Cambodia: Securing energy for expansion of economy

Phnom Penh – Economic growth in Cambodia is constrained by a lack of appropriate policy for electricity access and energy security. Only 50 per cent of Cambodia’s population had electricity access in 2016. Remarkably, by 2019, the number of households connected to grid electricity grew to almost 80 per cent. The challenge, however, remains for rural areas where certain remote areas have almost no electricity.

Cambodia’s Power Sector Strategy 1999–2016 focuses on household energy security. Its objectives are to provide an adequate supply of energy throughout Cambodia at reasonable prices and to ensure a reliable and secure electricity supply for the expansion of Cambodia’s economy. But this Strategy has had limited success. From March to June 2019, there was a huge shortage of 400 megawatts of electricity during the dry season. This was due to weather conditions, which produced a low water level in a hydropower reservoir. Such a large shortage demonstrates the weak capacity of Electricity of Cambodia (EDC) to manage a vulnerable power supply mix.

Cambodia’s Electricity Law in 2011 has a clear aim of ensuring the protection of the rights of consumers to receive a reliable and adequate supply of electric power at reasonable costs. The Cambodian electricity tariff, however, is the highest among ASEAN members.

Cambodia should have a lower tariff as most of the investment costs in power generation such as coal-fired power plants and hydropower are based on conventional technologies. Countries in the region that have invested in more complex technologies have lower electricity tariffs than Cambodia. It is likely that high prices are a governance issue. Currently, there is public discomfort about the way that EDC manages the supply and price of electricity, especially given frequent blackouts.

Additionally, the security of Cambodia’s oil supply faces risks. Piracy and armed robbery of oil being shipped from the Middle East has played a role in disrupting the free movement of vessels — causing delays, financial losses and loss of life. Cambodia is also affected by tropical weather, with plentiful rainfall which results in floods almost every year. The significant probability of flooding combined with relatively underdeveloped road systems increases the risk of oil supply disruption, especially when oil is transported by truck.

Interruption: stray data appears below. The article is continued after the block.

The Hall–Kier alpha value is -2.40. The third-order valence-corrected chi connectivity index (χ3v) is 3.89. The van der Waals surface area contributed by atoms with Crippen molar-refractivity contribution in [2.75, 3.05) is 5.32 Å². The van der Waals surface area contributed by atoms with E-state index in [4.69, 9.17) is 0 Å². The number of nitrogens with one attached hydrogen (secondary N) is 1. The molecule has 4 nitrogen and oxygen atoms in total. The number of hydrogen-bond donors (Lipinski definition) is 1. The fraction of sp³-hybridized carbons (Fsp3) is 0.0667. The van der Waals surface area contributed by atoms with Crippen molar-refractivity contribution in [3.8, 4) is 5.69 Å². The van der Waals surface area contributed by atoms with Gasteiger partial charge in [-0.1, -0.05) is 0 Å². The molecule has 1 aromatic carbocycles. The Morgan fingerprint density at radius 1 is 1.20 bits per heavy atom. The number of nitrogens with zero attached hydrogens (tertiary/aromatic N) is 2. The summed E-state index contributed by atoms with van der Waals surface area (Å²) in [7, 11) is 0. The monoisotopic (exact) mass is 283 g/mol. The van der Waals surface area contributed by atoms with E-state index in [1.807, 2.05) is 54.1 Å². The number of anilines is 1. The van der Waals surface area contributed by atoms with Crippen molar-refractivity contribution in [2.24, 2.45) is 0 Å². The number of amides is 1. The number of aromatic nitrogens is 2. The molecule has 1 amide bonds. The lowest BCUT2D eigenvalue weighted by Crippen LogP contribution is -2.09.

Oil supply in Cambodia is provided by multinational private companies such as Chevron, Total and PTT and Cambodian suppliers like SOKIMEX and Tela. Government regulation stipulates that these companies are to hold 30 days of operational oil stock at terminals. But these companies only hold operational oil stock of about 15–20 days as the country does not have mechanisms in place to monitor these holdings.

The Cambodian government is attempting to reinforce the oil supply resilience of the country. It has been working on improving transport and road infrastructure to diversify modes of oil transportation. It is also improving disaster forecasting systems and emergency schemes for distributing fuel by various transport modes. The development of an oil refinery by Cambodian Petrochemical Company will be completed by 2019 and a domestic oil production project developed by KrisEnergy Ltd will be completed by 2020. Both will likely increase Cambodian energy security in the near future.

So what measures can the government take to address Cambodia’s lack of fuel diversification and a low electrification rate?

The government should first consider households with energy supply that is insufficient to meet their basic needs. Technologies such as rooftop solar photovoltaics, solar farms and standalone small generators can provide fast access to electricity for remote areas in the short term. The government should support investment to connect these areas to the electricity grid in the long term.

Second, the stability and pricing of electricity should be considered. Cambodia may need to establish an institution, such as a national emergency strategy organisation, to deal with energy supply disruption in the future. The Cambodian government may also consider oil stockpiling by the state on top of what oil importing companies hold in their inventory oil stock. This will help protect vulnerable industries such as health, food and electronics during emergencies. It would also be a good signal to investors and it could attract more important investment to Cambodia in sectors that require a stable energy supply such as electronics.

Third, the government should consider the gains that could be made from the efficient generation and usage of electricity. Cambodia could see huge energy savings if new power generators are high efficiency and low emissions models. Besides hard infrastructure, energy efficiency and conservation policies are low-hanging fruit that can save significant amounts of energy at the final stage of consumption, be it in the industry, transportation, commercial or residential sectors.

It is possible to rapidly develop and deploy energy efficiency and saving strategies in all sectors by increasing the share of renewable energy such as solar, wind and biomass power generation in the energy mix. Doing so is essential for the inclusive and sustainable development of Cambodia’s economy.

Author: Han Phoumin is an Energy Economist at the Economic Research Institute for ASEAN and East Asia (ERIA), Jakarta. (East Asia Forum)